53% of business leaders said that they would invest in better customer data management in response to data privacy changes.*

*Source: State of Personalisation 2022 report published by Twilio Segment

ZALORA partnered with Twilio Segment to standardise its data collection, achieve a complete view of its customer base and experiment faster. With a customer data infrastructure in place, ZALORA doubled its conversion rates by activating real-time data to enable segmentation and target its highest-value customers in a personalised way. I would argue that innovation lies at the intersection of personalisation and creativity. Personalisation combined with creativity can create magical customer experiences that lead to brand favourability, loyalty, and profitability.  

But what about creativity? Is personalisation killing it? With so many businesses wanting to be data-driven, it is no surprise that industry experts are touting the demise of creativity.

An example of this is FOX Sports. They recently redesigned the and the FOX Sports app, incorporating enhanced personalisation at its core. FOX Sports partnered with Twilio Segment to use data-driven insights to deliver the personalised stories and content users care most about. For instance, the FOX Sports "For You" product uses data powered by Twilio Segment to give passionate fans access to personalised content covering their favourite leagues, teams, and players in real-time and provides up-to-date statistics and sports news to users in highly consumable formats. This resulted in a 376% increase in mobile app visitors to FOX Sports "For You".

Keep it classy, not creepy! 

Even if we were to put the threat of punishment aside, it is absolutely clear that the largest and most profitable companies in the world are now data-driven and lead with personalisation. Just look at Amazon. Amazon uses data to create highly relevant and personalised experiences. They understand that personalisation is the key to keeping their customers engaged and coming back for more.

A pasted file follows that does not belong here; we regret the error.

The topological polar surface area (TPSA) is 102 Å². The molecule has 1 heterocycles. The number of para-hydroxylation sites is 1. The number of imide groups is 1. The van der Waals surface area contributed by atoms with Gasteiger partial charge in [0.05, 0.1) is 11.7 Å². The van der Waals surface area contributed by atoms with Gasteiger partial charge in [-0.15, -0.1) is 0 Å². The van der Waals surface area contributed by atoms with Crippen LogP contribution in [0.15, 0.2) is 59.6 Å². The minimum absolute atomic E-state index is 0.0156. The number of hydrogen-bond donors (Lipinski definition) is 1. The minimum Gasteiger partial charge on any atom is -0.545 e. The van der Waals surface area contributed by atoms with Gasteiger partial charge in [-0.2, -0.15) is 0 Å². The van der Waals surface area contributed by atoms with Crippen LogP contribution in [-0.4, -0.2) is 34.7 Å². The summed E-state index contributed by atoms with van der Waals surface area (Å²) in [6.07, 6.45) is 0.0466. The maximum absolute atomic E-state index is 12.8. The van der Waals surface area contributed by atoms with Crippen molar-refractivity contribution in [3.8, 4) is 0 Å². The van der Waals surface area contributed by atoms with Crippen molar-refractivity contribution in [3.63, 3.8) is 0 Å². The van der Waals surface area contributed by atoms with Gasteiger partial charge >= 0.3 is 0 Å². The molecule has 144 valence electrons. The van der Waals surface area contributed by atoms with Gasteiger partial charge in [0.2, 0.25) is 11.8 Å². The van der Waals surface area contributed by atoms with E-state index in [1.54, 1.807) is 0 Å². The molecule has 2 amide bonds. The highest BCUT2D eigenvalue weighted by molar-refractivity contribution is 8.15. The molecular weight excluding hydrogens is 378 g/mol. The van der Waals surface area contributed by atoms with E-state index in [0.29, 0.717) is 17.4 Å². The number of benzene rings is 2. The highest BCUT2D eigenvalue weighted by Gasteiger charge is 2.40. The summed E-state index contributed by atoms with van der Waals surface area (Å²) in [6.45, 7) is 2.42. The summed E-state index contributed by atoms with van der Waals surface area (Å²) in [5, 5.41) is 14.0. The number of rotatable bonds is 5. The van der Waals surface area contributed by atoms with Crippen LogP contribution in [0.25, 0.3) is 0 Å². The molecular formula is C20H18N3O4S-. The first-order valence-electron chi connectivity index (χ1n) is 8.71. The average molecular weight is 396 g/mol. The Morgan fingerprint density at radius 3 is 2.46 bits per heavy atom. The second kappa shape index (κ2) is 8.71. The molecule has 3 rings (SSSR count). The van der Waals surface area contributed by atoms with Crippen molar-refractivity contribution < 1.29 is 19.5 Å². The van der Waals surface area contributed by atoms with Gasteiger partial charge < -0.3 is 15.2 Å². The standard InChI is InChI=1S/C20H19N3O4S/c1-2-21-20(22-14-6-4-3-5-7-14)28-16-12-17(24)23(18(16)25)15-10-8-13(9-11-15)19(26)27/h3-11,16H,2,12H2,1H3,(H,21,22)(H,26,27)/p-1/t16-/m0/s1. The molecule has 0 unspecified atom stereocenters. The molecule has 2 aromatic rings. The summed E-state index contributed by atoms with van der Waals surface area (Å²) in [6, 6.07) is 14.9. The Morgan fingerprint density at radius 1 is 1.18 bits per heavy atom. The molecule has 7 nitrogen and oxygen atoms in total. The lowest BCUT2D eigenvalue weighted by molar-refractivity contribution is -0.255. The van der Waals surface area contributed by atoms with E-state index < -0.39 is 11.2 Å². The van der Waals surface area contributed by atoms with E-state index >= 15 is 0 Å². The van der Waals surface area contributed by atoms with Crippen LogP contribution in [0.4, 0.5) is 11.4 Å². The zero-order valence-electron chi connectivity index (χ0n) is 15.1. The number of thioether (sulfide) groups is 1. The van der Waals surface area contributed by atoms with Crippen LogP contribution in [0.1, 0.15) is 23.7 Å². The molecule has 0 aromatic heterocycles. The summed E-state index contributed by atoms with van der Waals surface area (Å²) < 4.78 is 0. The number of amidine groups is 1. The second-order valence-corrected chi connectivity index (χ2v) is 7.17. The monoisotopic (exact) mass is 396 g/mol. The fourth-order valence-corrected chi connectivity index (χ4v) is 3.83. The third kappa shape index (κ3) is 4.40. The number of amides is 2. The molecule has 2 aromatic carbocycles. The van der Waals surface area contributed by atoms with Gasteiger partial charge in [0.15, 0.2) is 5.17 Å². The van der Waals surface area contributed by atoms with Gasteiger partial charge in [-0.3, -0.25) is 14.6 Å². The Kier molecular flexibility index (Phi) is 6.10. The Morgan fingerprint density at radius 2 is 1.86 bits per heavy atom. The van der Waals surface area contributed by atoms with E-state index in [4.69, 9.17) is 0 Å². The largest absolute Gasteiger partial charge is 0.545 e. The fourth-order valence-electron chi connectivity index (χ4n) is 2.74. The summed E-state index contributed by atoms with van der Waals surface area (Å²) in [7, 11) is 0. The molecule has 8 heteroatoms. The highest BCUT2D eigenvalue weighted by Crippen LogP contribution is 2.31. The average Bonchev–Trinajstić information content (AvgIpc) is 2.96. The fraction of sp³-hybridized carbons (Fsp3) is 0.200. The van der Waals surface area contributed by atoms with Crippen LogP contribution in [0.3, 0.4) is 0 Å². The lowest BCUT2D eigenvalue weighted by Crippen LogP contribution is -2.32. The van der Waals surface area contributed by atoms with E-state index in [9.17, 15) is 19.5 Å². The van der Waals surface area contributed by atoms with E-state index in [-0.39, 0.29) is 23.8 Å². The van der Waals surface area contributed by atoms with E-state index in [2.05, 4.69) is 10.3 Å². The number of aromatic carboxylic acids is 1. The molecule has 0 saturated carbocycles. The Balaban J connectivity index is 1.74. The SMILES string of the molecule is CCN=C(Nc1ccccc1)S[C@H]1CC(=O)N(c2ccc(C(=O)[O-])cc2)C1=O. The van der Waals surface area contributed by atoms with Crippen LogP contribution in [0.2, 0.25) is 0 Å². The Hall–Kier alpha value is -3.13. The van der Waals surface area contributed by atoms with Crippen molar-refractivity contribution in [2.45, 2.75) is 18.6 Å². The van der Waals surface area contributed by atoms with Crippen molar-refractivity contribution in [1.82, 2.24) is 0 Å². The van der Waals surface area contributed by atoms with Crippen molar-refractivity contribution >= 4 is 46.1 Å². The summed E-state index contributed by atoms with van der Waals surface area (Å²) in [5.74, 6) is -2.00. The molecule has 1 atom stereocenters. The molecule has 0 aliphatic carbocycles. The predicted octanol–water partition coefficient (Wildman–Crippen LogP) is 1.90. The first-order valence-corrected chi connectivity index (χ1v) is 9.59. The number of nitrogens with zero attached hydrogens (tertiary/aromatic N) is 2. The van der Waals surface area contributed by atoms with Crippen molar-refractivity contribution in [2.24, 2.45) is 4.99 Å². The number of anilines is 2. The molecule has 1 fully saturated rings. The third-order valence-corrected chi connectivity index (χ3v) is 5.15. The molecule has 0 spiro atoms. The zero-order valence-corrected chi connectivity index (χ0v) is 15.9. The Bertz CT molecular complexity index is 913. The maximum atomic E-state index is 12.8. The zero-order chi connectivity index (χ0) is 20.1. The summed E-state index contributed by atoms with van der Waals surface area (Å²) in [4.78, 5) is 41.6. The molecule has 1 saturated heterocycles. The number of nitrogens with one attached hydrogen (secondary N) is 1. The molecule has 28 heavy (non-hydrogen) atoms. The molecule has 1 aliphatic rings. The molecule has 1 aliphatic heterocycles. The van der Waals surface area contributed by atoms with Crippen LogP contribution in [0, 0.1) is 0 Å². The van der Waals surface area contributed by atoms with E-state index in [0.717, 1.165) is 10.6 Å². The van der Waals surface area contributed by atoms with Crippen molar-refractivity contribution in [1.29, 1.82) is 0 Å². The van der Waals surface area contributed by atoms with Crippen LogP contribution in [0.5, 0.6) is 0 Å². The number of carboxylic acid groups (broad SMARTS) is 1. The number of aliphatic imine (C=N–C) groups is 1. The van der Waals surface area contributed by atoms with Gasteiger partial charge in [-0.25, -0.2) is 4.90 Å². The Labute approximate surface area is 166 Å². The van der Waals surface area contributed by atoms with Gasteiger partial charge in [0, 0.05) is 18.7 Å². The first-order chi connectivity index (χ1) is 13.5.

However, there is a fine line between precise personalisation and being creepy. We have all experienced a time when a product that we viewed online continued to follow us around the internet long after we had left the retailer's website. But what happens when personalisation becomes annoying? A year after I completed my MBA in Australia, I continued to receive targeted ads from my university, prompting me to apply for the very same MBA that I had recently completed. What a waste of marketing dollars and a poor user experience.

Creativity builds brand love

I would argue that personalisation and creativity can coexist; personalisation can enhance creativity by allowing Brand Marketers to create more targeted and relevant content. For example, a clothing retailer like ZALORA can use data to understand a customer's preferences and create personalised product recommendations or offers that resonate with them.

Let's also remember that some of the most iconic consumer brands were built on band advocacy and brand love. "Just Do It" and "It's Finger Lickin' Good" are slogans from iconic brands that need no introduction. You know exactly who they are, and it isn't because they use great data to target you or personalise your website experience. In fact, most of these consumer brands have little customer data.

That said, these brands also understand the power of data. That is why Data Clean Rooms as a category has emerged to help brands with little first-party data gain deeper insight into their audience by data co-sharing with other brands.

In summary

So, is precise personalisation killing creativity? Absolutely not. Personalisation is essential for businesses to remain competitive, especially during times of economic uncertainty. The focus on cost savings, the drive for profitability, and the need for privacy compliance have made personalisation a must-have tool for advertisers. The reality is that personalisation and creativity can coexist and even enhance each other. So, let's embrace personalisation and use it to drive creativity and better customer experiences! 

Ready to strike a nice balance between personalisation and privacy? Twilio Segment is the one-stop shop that pulls data from all your channels so you can give your customers a precisely personalised experience that's secure every time. Too good to be true? Come try it for yourself.